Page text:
A comparable rigamarole exists before bed, where we again see a general Christian (especially Protestant) emphasis on individuality and a Jewish emphasis on ritual. I grew up reform, so instead of the optimally observant six bedtime prayers we triaged it down to just the short version of the Sh’ma, declaring that God is One in the hopes that God would keep our souls safe through the night. Since none of us ever died in the middle of the night I could only figure it had worked pretty well, so I said a Modeh each morning. Partly in thanks, partly out of politeness, and partly because that’s what Jews do. I don’t think I ever really believed in the efficacy of prayer per ce, I just never had to deal with God ignoring personal requests during my formative years.
Obviously things couldn’t stay that way. Seeing how evil the world can be as you grow up while simultaneously believing in an even remotely munificent God tends to cause profound dissonance, no matter how it resolves. Along the way I did experiment with personal prayer, at which point I noticed that they tend to go unanswered. It was years later that exasperation and morbid curiosity compelled me to start praying for things to continue as they were or get worse, and that actually worked pretty well. So I prayed for worse and worse things to happen on the off chance that a double negative was the precise kick in the pants that God needed to get back on track. Experiment conclusion: reverse psychology does not work on God.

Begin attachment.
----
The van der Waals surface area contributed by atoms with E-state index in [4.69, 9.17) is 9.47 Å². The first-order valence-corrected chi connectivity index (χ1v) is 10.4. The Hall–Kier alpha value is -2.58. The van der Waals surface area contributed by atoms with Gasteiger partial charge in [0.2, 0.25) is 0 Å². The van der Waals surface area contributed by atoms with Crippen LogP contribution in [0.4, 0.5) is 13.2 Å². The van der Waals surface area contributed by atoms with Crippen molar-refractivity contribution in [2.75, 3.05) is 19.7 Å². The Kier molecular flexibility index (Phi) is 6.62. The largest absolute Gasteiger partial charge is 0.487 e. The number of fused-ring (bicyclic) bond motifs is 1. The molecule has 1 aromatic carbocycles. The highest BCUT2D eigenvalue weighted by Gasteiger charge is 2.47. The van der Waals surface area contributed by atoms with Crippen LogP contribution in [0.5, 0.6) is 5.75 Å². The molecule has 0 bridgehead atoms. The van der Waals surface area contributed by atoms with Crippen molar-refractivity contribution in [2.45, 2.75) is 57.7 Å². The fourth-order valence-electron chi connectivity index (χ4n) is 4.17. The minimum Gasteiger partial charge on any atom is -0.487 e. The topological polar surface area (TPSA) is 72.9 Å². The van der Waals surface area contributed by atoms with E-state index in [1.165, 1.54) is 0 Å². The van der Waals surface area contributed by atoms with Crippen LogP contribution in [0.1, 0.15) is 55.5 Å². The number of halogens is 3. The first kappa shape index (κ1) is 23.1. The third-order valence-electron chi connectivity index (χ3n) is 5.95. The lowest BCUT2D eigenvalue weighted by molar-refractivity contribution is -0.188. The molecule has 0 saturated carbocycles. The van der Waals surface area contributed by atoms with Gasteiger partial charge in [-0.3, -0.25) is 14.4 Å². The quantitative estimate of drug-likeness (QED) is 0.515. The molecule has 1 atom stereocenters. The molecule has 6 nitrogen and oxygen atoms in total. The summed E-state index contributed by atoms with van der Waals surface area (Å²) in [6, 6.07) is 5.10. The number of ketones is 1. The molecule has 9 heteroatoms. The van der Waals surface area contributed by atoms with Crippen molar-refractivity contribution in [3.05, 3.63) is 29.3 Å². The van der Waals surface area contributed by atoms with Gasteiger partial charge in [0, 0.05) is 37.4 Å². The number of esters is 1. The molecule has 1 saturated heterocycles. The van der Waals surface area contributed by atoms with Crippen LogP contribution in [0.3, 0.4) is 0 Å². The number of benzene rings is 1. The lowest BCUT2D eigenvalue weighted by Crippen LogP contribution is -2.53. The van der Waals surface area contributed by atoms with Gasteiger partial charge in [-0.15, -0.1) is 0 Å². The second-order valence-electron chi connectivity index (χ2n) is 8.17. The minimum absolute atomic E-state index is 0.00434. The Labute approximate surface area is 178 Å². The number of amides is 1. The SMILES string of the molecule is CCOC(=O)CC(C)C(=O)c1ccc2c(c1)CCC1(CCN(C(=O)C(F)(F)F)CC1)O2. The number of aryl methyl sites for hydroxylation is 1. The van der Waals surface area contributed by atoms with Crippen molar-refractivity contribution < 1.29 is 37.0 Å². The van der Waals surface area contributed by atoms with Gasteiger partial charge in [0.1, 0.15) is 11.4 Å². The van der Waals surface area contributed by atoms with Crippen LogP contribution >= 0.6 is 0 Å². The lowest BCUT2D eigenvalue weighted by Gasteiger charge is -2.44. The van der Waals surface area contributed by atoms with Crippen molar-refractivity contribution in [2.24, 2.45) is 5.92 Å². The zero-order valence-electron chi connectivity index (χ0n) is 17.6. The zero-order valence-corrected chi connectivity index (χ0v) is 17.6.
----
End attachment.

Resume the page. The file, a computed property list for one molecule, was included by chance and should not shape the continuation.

So my crisis of faith got a little mired in its bargaining stage, but in the meantime I was doing pretty well at managing all four stages of Master Yoda’s Simple Sith Synthesis at once. On the off chance that you haven’t gone through the exact same thing I’ll say that I was chiefly scared stiff at the multitude of highly ingenious ways people seem hardwired to hurt each other, and angry that God wasn’t doing more to actually help people be good according to God’s own moral code, assuming it was so important. In the end the only logical conclusions I could draw were that God is either nonexistent, nonfeasant, or just plain sadistic (remember, no devil), and in none of these cases was God even remotely worth investing in. As I once posted to Facebook, “God I would rather do without, but I’d like a reason to believe in what’s left.” Thus began the search for my plan B, which I naturally found somewhere in the Talmud. Berakoth 7a reads: “R. Johanan says in the name of R. Jose: How do we know that the Holy One, blessed be He, says prayers? Because it says: Even them will I bring to My holy mountain and make them joyful in My house of prayer. It is not said, ‘their prayer’, but ‘My prayer’; hence [you learn] that the Holy One, blessed be He, says prayers. What does He pray? — R. Zutra b. Tobi said in the name of Rab: ‘May it be My will that My mercy may suppress My anger, and that My mercy may prevail over My [other] attributes, so that I may deal with My children in the attribute of mercy and, on their behalf, stop short of the limit of strict justice’.” You can see where this is going, yes? Because if we are made in God’s image then each of us should have basically the same attributes, right? So we could probably all benefit from saying that prayer from time to time, right? Of course humility would necessitate that we pray to God, but if God is absent at best then who else is going to listen? The logic only works if one simultaneously accepts and refutes both God and the divine truth of Judaism, but I was in a low place and feeling like a smartass. So one day between a rock and a hard place I sat down on the edge of my bed and and prayed to myself that my mercy would suppress my other attributes. It worked. Eventually I broke the habit because it felt really weird, but for a time my spiritual self-employment proved eerily effective. Maybe it was because with all the awkwardness factoring in I only ever prayed when I really meant it. In the end, prayer or no, I can’t help but notice that I tend to let myself down far less than God ever did. Sometimes I still get lost in the strangeness of it all, that one of the most important lessons in my life came from an imaginary abusive parent.